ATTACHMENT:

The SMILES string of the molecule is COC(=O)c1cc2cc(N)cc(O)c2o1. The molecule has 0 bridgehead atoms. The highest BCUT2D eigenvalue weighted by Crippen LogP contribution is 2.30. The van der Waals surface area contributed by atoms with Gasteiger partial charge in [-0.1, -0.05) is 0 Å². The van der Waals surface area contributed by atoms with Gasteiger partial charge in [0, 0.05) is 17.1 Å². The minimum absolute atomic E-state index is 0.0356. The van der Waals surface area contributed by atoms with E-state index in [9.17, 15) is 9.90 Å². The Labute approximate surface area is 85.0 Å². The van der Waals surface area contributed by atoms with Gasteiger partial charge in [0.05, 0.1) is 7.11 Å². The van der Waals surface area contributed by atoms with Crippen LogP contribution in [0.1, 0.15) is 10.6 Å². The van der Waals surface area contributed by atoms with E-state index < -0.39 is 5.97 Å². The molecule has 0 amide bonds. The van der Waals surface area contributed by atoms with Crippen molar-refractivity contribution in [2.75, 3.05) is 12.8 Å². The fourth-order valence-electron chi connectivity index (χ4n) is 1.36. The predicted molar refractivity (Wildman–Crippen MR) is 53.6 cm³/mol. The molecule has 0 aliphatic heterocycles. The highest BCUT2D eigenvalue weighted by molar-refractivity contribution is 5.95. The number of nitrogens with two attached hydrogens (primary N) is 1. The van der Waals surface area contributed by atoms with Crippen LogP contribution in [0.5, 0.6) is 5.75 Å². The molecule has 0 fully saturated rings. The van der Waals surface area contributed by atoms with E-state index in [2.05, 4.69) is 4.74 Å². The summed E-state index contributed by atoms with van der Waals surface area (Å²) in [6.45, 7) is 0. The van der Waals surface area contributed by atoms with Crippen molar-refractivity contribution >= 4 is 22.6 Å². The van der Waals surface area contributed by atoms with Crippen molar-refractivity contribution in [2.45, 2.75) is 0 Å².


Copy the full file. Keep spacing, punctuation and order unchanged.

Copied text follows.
The SMILES string of the molecule is COC(=O)c1cc2cc(N)cc(O)c2o1. The molecule has 0 bridgehead atoms. The highest BCUT2D eigenvalue weighted by Crippen LogP contribution is 2.30. The van der Waals surface area contributed by atoms with Gasteiger partial charge in [-0.1, -0.05) is 0 Å². The van der Waals surface area contributed by atoms with Gasteiger partial charge in [0, 0.05) is 17.1 Å². The minimum absolute atomic E-state index is 0.0356. The van der Waals surface area contributed by atoms with E-state index in [9.17, 15) is 9.90 Å². The Labute approximate surface area is 85.0 Å². The van der Waals surface area contributed by atoms with Gasteiger partial charge in [0.05, 0.1) is 7.11 Å². The van der Waals surface area contributed by atoms with Crippen LogP contribution in [0.1, 0.15) is 10.6 Å². The van der Waals surface area contributed by atoms with E-state index < -0.39 is 5.97 Å². The molecule has 0 amide bonds. The van der Waals surface area contributed by atoms with Crippen molar-refractivity contribution in [2.75, 3.05) is 12.8 Å². The fourth-order valence-electron chi connectivity index (χ4n) is 1.36. The predicted molar refractivity (Wildman–Crippen MR) is 53.6 cm³/mol. The molecule has 0 aliphatic heterocycles. The highest BCUT2D eigenvalue weighted by molar-refractivity contribution is 5.95. The number of nitrogens with two attached hydrogens (primary N) is 1. The van der Waals surface area contributed by atoms with Crippen LogP contribution in [0.5, 0.6) is 5.75 Å². The molecule has 0 fully saturated rings. The van der Waals surface area contributed by atoms with E-state index in [2.05, 4.69) is 4.74 Å². The summed E-state index contributed by atoms with van der Waals surface area (Å²) in [6.45, 7) is 0. The van der Waals surface area contributed by atoms with Crippen molar-refractivity contribution >= 4 is 22.6 Å². The van der Waals surface area contributed by atoms with Crippen molar-refractivity contribution in [2.45, 2.75) is 0 Å².